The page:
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Speaking Out: The beauty of Adoration

By  Speaking Out, Danielle Rivest
  • February 28, 2019

I remember my first experience of Adoration very vividly. 

In 2010, the summer before I started high school, I went to the Journey to the Father (JTTF) youth conference in Alexandria, Ont., for the first time. On the second day, we all sat on the grass in the main tent area. It was hot and my water bottle was empty. My dad, a chaperone for the group, wanted to talk about what to expect from Adoration that night. 

He said that some people may laugh, some may cry and some may simply be silent. In the end, we should just let the Spirit move us. I couldn’t understand why anyone would cry during Adoration. It was just prayer, after all.

As I knelt on the grass that night with the monstrance before my eyes, I felt the bittersweet sting of tears in my eyes. God — the Father, the Spirit, the Son — was in that place. It was a good kind of overwhelming, like resting in the water after a wave. There was a greatness incomprehensible but completely present among 200 young people on bended knee, worshiping a God of great love.

French Renaissance writer François Rabelais once said, “I go to seek a Great Perhaps.” I found my “Great Perhaps” at the foot of the cross. Before me was Christ in His everlasting love and mercy. 

I could breathe easier without the anxiety of life filling my lungs. I could finally move without restraint. It was as if my chains had become armour. With tears streaming down my face, I felt the way that God desires for His creation: free.

I came to the realization that in that moment, God and I shared in a mutual Adoration for the other. I felt grateful to the God who saw beyond the facade I fronted for the world.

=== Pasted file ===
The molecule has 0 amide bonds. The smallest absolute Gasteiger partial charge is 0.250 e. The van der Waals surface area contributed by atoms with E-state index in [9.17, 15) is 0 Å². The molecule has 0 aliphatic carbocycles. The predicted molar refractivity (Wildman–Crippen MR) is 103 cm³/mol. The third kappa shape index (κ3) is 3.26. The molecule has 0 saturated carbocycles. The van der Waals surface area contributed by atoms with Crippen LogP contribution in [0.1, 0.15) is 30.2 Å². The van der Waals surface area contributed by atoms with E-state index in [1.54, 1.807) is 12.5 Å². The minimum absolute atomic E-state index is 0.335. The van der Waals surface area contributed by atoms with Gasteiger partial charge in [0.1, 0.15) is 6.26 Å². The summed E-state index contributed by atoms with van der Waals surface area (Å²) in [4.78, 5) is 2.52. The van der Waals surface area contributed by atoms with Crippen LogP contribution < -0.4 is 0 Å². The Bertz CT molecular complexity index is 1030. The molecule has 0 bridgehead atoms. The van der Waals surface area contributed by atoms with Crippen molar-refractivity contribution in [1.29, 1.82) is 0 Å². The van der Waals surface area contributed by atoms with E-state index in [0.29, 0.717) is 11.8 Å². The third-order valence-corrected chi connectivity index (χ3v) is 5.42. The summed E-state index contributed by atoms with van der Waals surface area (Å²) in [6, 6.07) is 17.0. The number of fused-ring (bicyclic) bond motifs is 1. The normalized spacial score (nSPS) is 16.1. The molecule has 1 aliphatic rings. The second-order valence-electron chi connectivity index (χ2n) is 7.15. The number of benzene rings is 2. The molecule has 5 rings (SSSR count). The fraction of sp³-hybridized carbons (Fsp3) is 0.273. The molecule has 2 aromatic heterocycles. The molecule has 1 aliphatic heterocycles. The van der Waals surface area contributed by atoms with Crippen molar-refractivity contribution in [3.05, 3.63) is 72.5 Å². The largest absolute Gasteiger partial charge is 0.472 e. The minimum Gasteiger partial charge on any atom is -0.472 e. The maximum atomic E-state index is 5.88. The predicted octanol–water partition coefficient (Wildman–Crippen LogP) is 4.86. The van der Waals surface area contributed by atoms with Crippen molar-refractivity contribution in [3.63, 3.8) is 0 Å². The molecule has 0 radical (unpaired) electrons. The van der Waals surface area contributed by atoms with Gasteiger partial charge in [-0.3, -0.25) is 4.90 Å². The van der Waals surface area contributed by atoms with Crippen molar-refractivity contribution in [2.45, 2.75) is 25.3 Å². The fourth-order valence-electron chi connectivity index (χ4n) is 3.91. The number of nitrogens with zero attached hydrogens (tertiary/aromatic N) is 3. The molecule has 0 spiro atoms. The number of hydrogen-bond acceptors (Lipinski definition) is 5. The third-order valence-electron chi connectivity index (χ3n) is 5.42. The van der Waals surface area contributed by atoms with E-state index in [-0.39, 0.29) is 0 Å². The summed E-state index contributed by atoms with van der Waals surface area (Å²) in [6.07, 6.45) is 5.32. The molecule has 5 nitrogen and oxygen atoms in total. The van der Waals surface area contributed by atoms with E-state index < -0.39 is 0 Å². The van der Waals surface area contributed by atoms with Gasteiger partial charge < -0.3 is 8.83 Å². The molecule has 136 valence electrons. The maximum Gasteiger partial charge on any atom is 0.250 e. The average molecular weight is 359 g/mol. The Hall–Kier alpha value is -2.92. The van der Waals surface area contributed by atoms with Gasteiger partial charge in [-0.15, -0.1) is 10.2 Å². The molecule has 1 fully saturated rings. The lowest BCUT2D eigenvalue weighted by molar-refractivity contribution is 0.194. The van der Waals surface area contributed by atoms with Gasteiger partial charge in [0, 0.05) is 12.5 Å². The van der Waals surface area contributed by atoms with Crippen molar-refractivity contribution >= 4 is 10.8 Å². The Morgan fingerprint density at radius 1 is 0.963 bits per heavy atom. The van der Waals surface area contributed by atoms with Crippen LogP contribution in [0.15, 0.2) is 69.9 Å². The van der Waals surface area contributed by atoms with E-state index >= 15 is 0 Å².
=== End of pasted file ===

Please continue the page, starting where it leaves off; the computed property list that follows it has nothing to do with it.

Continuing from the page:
He saw the broken, imperfect girl and loved her. He saw beyond the mistakes, hurts and hurdles, and saw His creation and child. For the first time, I didn’t simply know that God loved me, I felt it. I allowed myself to know that it was OK to know that I was loved by God.

I felt insurmountable gratitude and love for the God that never gave up on me. The relationship that God desires for us is that of mutuality. It is not one-sided, conditional or superficial. 

After I left JTTF, I clung to the feeling of freedom I found that Saturday night. Though I tried for as long as I could, that spiritual high slowly became an ache I couldn’t fill. It was only through prayer and Adoration that I found peace, a gentle rejuvenation in God’s embrace. 

Even though life continues to keep me busy, I try to remember that God is with me in the same capacity He was in that tent nine years ago. 

Adoring God is not contingent on a space or time, but the choice to recognize that He is with us now and always. Though I have left that tent and moved on in my life, I use that memory to remind myself that God is the penultimate “Great Perhaps,” and He is found everywhere. I simply need to seek Him out.

(Rivest, 23, is a first-year teacher candidate at Western University’s Faculty of Education in London, Ont.)

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